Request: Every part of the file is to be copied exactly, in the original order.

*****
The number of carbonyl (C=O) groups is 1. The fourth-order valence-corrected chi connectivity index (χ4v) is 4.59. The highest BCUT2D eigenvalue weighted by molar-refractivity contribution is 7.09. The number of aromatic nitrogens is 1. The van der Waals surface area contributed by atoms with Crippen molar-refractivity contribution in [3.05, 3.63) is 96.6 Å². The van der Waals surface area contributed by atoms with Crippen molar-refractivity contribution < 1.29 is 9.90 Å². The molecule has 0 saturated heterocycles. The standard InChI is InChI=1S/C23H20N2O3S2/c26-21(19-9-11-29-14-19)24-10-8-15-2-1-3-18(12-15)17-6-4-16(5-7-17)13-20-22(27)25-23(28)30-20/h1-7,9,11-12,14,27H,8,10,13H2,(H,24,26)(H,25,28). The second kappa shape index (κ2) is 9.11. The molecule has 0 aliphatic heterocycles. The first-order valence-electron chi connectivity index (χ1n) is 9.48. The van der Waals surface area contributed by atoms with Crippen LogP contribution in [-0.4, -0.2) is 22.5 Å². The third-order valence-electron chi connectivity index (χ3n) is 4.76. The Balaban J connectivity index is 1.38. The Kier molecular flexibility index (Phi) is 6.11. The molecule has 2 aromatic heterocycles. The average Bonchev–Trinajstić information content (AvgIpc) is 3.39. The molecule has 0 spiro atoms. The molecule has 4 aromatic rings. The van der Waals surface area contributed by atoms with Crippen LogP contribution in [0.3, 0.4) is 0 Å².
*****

The number of carbonyl (C=O) groups is 1. The fourth-order valence-corrected chi connectivity index (χ4v) is 4.59. The highest BCUT2D eigenvalue weighted by molar-refractivity contribution is 7.09. The number of aromatic nitrogens is 1. The van der Waals surface area contributed by atoms with Crippen molar-refractivity contribution in [3.05, 3.63) is 96.6 Å². The van der Waals surface area contributed by atoms with Crippen molar-refractivity contribution < 1.29 is 9.90 Å². The molecule has 0 saturated heterocycles. The standard InChI is InChI=1S/C23H20N2O3S2/c26-21(19-9-11-29-14-19)24-10-8-15-2-1-3-18(12-15)17-6-4-16(5-7-17)13-20-22(27)25-23(28)30-20/h1-7,9,11-12,14,27H,8,10,13H2,(H,24,26)(H,25,28). The second kappa shape index (κ2) is 9.11. The molecule has 0 aliphatic heterocycles. The first-order valence-electron chi connectivity index (χ1n) is 9.48. The van der Waals surface area contributed by atoms with Crippen LogP contribution in [-0.4, -0.2) is 22.5 Å². The third-order valence-electron chi connectivity index (χ3n) is 4.76. The Balaban J connectivity index is 1.38. The Kier molecular flexibility index (Phi) is 6.11. The molecule has 2 aromatic heterocycles. The average Bonchev–Trinajstić information content (AvgIpc) is 3.39. The molecule has 0 spiro atoms. The molecule has 4 aromatic rings. The van der Waals surface area contributed by atoms with Crippen LogP contribution in [0.3, 0.4) is 0 Å².